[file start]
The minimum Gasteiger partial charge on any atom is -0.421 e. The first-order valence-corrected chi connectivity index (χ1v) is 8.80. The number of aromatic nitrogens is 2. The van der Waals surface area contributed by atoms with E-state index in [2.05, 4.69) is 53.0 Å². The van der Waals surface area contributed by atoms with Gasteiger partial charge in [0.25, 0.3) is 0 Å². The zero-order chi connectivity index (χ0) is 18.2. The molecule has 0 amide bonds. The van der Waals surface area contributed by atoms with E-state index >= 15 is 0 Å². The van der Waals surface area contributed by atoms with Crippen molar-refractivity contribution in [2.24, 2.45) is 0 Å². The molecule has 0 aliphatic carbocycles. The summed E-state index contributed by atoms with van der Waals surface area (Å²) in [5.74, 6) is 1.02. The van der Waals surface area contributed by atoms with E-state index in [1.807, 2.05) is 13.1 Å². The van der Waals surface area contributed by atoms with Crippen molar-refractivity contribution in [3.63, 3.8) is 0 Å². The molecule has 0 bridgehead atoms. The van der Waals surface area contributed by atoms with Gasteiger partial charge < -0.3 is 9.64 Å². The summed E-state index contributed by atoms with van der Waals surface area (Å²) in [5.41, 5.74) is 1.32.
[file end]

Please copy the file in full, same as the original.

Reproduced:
The minimum Gasteiger partial charge on any atom is -0.421 e. The first-order valence-corrected chi connectivity index (χ1v) is 8.80. The number of aromatic nitrogens is 2. The van der Waals surface area contributed by atoms with E-state index in [2.05, 4.69) is 53.0 Å². The van der Waals surface area contributed by atoms with Gasteiger partial charge in [0.25, 0.3) is 0 Å². The zero-order chi connectivity index (χ0) is 18.2. The molecule has 0 amide bonds. The van der Waals surface area contributed by atoms with E-state index >= 15 is 0 Å². The van der Waals surface area contributed by atoms with Crippen molar-refractivity contribution in [2.24, 2.45) is 0 Å². The molecule has 0 aliphatic carbocycles. The summed E-state index contributed by atoms with van der Waals surface area (Å²) in [5.74, 6) is 1.02. The van der Waals surface area contributed by atoms with E-state index in [1.807, 2.05) is 13.1 Å². The van der Waals surface area contributed by atoms with Crippen molar-refractivity contribution in [3.63, 3.8) is 0 Å². The molecule has 0 bridgehead atoms. The van der Waals surface area contributed by atoms with Gasteiger partial charge < -0.3 is 9.64 Å². The summed E-state index contributed by atoms with van der Waals surface area (Å²) in [5.41, 5.74) is 1.32.